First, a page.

Green number plates for EVs: a step in the right direction or a misguided gimmick?
The Government has launched a consultation on introducing green number plates for electric vehicles to encourage EV uptake; but the move is already causing debate among motoring and electric vehicle-related organisations.
The licence plates, which would be introduced across the UK, would use a bespoke design featuring green detailing of some form to make EVs easily identifiable. This would enable drivers to benefit from local incentives such as free or cheaper parking while helping the Government with its target of net zero emissions by 2050.
The plans are being based on a similar scheme trialled in Ontario where drivers of electric vehicles have free access to toll lanes and high occupancy vehicle lanes, which is said to have led to an increase in EV registrations.
Transport Secretary Grant Shapps said: “Green number plates are a really positive and exciting way to help everyone recognise the increasing number of electric vehicles on our roads.
“By increasing awareness of these vehicles and the benefits they bring to their drivers and our environment, we will turbo-charge the zero-emission revolution.”
Elisabeth Costa, senior director at the Behavioural Insights Team, added: “The number of clean vehicles on our roads is increasing but we don’t notice as it’s difficult to tell clean vehicles apart from more polluting ones. Green number plates make these vehicles, and our decision to drive in a more environmentally-friendly way, more visible on roads. We think making the changing social norm noticeable will help encourage more of us to swap our cars for cleaner options.”
The move has been backed by EV charging network Engenie. CEO Ian Johnston said: “If we’re serious about transitioning to a low-carbon transport system, then incentives such as reduced parking fees for EV drivers, or allowing them to drive in bus lanes, is a no-brainer. These developments will help to boost driver confidence, alongside the rapidly expanding public charging infrastructure network that is now in place across the UK.”
Meanwhile car buying platform Carwow said the plans would have a positive role when it comes to the Government’s 2050 net zero emissions target. However, Phil Lloyd, chief marketing officer, said the idea that the new number plate system alone would motivate UK sales of new electric cars was a “little bit misleading” and added that more investment in charging infrastructure was needed.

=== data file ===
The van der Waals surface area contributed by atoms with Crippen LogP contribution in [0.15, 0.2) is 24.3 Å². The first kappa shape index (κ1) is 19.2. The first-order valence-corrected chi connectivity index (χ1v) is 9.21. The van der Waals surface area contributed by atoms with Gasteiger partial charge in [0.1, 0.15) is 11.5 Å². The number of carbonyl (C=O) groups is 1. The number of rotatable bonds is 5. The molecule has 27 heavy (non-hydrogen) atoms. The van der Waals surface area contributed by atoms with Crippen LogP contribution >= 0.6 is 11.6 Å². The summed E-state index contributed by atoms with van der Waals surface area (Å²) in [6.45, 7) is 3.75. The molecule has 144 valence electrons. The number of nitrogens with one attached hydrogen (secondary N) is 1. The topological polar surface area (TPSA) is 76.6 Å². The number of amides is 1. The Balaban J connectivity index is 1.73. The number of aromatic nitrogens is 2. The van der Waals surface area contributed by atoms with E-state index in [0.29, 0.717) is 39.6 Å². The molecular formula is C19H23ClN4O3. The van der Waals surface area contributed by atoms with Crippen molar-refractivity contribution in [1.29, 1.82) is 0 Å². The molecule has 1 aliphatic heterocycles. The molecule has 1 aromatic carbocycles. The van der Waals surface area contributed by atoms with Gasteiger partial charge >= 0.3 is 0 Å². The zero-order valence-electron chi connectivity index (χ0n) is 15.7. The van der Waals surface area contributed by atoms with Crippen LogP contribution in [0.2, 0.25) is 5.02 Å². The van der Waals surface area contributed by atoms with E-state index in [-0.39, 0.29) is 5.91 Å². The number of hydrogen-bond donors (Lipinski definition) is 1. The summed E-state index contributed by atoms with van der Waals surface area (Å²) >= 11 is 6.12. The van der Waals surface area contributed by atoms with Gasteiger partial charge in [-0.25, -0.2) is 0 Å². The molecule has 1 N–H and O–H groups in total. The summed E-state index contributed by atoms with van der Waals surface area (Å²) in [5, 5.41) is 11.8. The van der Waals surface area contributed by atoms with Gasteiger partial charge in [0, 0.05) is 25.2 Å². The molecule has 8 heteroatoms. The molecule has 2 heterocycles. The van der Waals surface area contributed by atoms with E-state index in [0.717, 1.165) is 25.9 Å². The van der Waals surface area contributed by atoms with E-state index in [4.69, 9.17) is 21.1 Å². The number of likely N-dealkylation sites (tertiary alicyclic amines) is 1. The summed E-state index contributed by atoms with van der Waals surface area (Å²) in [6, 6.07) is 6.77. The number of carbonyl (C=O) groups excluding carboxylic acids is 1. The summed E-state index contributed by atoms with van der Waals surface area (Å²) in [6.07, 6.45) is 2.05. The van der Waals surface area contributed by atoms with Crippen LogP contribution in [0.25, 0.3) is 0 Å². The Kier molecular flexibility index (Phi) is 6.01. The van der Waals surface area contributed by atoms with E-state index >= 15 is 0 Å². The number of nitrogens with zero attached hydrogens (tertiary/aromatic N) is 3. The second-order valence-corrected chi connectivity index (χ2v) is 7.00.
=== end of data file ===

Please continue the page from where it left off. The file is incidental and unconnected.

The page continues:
He continued: “The general public are already interested in migrating over to electric cars, as we witness on a monthly basis here at Carwow. There is also the argument that a different coloured number plate will change very little regarding perceptions of electric vehicles, and what will truly encourage people to invest in electric technology is more education surrounding the benefits, as well as financial benefits of being an early adopter.”
And Fiona Howarth, CEO of Octopus Electric Vehicles, agreed the initiative would not be enough on its own to help hit the net zero emissions target.
“It is critical that we do more to incentivise a switch to green, clean transport – green number plates are a step in the right direction, but risk being just a gimmick for sandal wearers. Car manufacturers like Tesla, Audi, Nissan and Jaguar have created amazing cars, and now local and national governments need to take the steering wheel and truly drive the uptake,” she continued.
“Research released yesterday has shown that the ULEZ in London has reduced emissions, and counties like Nottingham are allowing EVs to use bus lanes, which is more powerful than you might expect. At a national level, it is essential that the Plug-in Car Grant – currently giving £3,500 off an electric vehicle – is extended and that the UK continues to hold car manufacturers to emissions targets, especially should we no longer be part of the EU regulations post Brexit.”
Meanwhile RAC head of roads policy Nicholas Lyes said there were question marks as to whether drivers would see this as a badge of honour or alternatively whether it could foster resentment among existing drivers of petrol and diesel vehicles.
“On the face of it, drivers we’ve questioned don’t seem too impressed – only a fifth think it’s a good idea and the majority said the number plates wouldn’t have the effect of making them any more likely to switch to an electric vehicle,” he explained.
“Incentives may make a difference in the short term and the possibility of free parking and the permission to use bus lanes at certain times could encourage some to switch, however many drivers remain cool on the idea even with this encouragement. Also, if these perks were to do their job and encourage people to switch, councils would have to quickly get rid of them again as they’d be losing parking revenue and no doubt be accused of allowing bus lanes to become clogged with electric vehicles. Given their relatively high upfront costs, only those drivers that could afford to make the switch to an electric vehicle would benefit – leaving the vast majority who still rely on a petrol and diesel cars losing out.
“We continue to believe that the best way of encouraging drivers to ‘go electric’ is for the Government to be providing the right financial incentives at the point of purchase, and investing in better charging infrastructure.”
To access the consultation on green number plates – which is open till 11:45pm on 14 January 2020, click here.